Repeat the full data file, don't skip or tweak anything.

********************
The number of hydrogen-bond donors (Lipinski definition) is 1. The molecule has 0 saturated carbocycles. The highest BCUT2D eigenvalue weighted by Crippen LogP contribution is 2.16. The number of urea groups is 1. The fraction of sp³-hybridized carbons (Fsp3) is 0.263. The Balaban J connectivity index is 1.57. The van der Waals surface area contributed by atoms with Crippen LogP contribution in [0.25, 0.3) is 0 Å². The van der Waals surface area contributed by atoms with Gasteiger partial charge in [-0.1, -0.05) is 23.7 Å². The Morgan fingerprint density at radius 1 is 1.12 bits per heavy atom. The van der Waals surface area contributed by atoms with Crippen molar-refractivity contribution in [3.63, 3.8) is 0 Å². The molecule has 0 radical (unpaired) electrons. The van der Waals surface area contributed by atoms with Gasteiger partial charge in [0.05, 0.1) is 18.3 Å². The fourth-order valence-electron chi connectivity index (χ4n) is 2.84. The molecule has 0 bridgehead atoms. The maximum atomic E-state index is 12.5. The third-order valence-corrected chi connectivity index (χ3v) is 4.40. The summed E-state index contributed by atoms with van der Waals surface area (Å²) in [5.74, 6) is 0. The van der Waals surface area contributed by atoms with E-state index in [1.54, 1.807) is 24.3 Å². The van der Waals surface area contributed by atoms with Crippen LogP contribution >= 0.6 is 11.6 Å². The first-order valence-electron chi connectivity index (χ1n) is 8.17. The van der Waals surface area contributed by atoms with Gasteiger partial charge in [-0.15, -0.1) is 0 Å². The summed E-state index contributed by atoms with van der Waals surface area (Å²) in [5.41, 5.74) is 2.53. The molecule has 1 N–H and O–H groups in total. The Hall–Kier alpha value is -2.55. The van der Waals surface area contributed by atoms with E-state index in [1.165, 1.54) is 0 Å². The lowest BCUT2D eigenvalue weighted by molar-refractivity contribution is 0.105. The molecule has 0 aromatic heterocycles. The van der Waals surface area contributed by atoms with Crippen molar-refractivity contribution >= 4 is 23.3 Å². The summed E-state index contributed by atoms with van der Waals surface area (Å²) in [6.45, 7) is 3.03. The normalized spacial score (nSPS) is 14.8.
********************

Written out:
The number of hydrogen-bond donors (Lipinski definition) is 1. The molecule has 0 saturated carbocycles. The highest BCUT2D eigenvalue weighted by Crippen LogP contribution is 2.16. The number of urea groups is 1. The fraction of sp³-hybridized carbons (Fsp3) is 0.263. The Balaban J connectivity index is 1.57. The van der Waals surface area contributed by atoms with Crippen LogP contribution in [0.25, 0.3) is 0 Å². The van der Waals surface area contributed by atoms with Gasteiger partial charge in [-0.1, -0.05) is 23.7 Å². The Morgan fingerprint density at radius 1 is 1.12 bits per heavy atom. The van der Waals surface area contributed by atoms with Crippen molar-refractivity contribution in [3.63, 3.8) is 0 Å². The molecule has 0 radical (unpaired) electrons. The van der Waals surface area contributed by atoms with Gasteiger partial charge in [0.05, 0.1) is 18.3 Å². The fourth-order valence-electron chi connectivity index (χ4n) is 2.84. The molecule has 0 bridgehead atoms. The maximum atomic E-state index is 12.5. The third-order valence-corrected chi connectivity index (χ3v) is 4.40. The summed E-state index contributed by atoms with van der Waals surface area (Å²) in [5.74, 6) is 0. The van der Waals surface area contributed by atoms with E-state index in [1.54, 1.807) is 24.3 Å². The van der Waals surface area contributed by atoms with Crippen LogP contribution >= 0.6 is 11.6 Å². The first-order valence-electron chi connectivity index (χ1n) is 8.17. The van der Waals surface area contributed by atoms with Gasteiger partial charge in [-0.15, -0.1) is 0 Å². The summed E-state index contributed by atoms with van der Waals surface area (Å²) in [5.41, 5.74) is 2.53. The molecule has 1 N–H and O–H groups in total. The Hall–Kier alpha value is -2.55. The van der Waals surface area contributed by atoms with E-state index in [1.165, 1.54) is 0 Å². The lowest BCUT2D eigenvalue weighted by molar-refractivity contribution is 0.105. The molecule has 0 aromatic heterocycles. The van der Waals surface area contributed by atoms with Crippen molar-refractivity contribution >= 4 is 23.3 Å². The summed E-state index contributed by atoms with van der Waals surface area (Å²) in [6.45, 7) is 3.03. The normalized spacial score (nSPS) is 14.8.